Basically anyone can opt for this scheme but common sense says there must be a business benefit, either financial or from a record keeping point of view. Some basic facts:-

• In the first year the estimated VAT taxable turnover cannot exceed £150,000 excluding VAT.

• In the first year the estimated total business income including VAT cannot exceed £187,000.

• After the first year you can remain in the scheme provided your total business income including VAT does not exceed £225,000.

• There is a list of trades on the HMRC website giving the various percentages each trade needs to pay.

Each client’s individual affairs will be different but the pros and cons can be generalised:-


? Fewer records are needed particularly an analysis of purchases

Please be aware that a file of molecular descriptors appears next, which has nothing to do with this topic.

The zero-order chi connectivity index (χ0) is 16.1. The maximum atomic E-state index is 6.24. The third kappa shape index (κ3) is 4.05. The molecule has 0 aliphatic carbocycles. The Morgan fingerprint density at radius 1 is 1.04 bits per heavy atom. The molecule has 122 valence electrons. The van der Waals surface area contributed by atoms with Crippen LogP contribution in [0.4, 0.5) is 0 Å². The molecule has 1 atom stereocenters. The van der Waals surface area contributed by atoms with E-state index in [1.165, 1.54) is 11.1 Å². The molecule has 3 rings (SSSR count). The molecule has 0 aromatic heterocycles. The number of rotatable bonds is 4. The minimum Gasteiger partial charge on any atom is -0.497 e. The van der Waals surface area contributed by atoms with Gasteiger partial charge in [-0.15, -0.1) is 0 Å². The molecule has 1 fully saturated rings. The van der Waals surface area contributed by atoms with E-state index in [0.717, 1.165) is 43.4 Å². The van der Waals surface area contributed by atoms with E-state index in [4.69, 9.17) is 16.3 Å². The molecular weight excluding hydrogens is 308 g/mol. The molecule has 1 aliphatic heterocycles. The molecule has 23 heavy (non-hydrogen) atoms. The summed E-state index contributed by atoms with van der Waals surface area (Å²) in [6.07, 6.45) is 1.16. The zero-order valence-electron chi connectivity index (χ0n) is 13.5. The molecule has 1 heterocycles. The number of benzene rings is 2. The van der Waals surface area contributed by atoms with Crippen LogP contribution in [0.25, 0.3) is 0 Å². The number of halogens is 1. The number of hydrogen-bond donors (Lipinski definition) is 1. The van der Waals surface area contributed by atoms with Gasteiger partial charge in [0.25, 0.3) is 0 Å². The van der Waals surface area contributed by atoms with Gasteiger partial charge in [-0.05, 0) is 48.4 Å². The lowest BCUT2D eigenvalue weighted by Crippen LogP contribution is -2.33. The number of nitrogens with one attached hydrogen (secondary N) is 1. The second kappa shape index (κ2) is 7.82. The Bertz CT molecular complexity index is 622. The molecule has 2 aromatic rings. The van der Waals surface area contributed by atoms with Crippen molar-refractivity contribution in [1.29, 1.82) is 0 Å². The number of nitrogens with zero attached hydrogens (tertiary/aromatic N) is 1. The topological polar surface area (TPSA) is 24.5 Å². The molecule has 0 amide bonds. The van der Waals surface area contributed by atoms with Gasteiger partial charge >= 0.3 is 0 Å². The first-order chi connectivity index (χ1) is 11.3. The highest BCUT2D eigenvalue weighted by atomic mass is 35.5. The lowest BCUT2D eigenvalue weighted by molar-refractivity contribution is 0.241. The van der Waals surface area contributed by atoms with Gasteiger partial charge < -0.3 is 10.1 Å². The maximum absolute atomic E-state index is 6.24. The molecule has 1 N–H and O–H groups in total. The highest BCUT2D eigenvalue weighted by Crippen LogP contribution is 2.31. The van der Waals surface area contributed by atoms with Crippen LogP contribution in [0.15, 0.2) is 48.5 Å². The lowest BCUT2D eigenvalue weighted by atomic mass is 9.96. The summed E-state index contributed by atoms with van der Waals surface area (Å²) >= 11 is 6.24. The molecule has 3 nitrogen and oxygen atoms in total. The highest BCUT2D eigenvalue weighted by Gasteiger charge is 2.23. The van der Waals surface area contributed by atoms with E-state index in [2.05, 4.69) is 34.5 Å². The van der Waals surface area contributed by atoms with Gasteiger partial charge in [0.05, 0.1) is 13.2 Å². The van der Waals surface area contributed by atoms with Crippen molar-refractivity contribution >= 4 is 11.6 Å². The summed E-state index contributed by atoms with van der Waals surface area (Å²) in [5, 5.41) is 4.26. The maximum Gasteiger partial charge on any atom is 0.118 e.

? You get a 1% discount in the first year

? If a fair amount of expenditure is not standard rated eg wages then there is likely to be a financial benefit

? You have some certainty and you are less likely to make an error that could give rise to a VAT inspection


? If you regularly claim a repayment

? If you have a majority of standard rate expenditure

? If you have a lot of zero rate or exempt sales


We have ex VAT Assurance officers as part of out team and are more than happy to discuss VAT issues in general and the Flat Rate Scheme in particular.

Diary of a Practice Sale

Most practitioners only sell a practice once in their lifetime so understandably they are not familiar with the process. The following narrative is intended to give a basic insight into the sale process using an example that is not uncommon and will give you a feel for the issues that would be encountered in most sales. Whilst the names are fictitious the facts are based on real cases that we have acted as brokers for.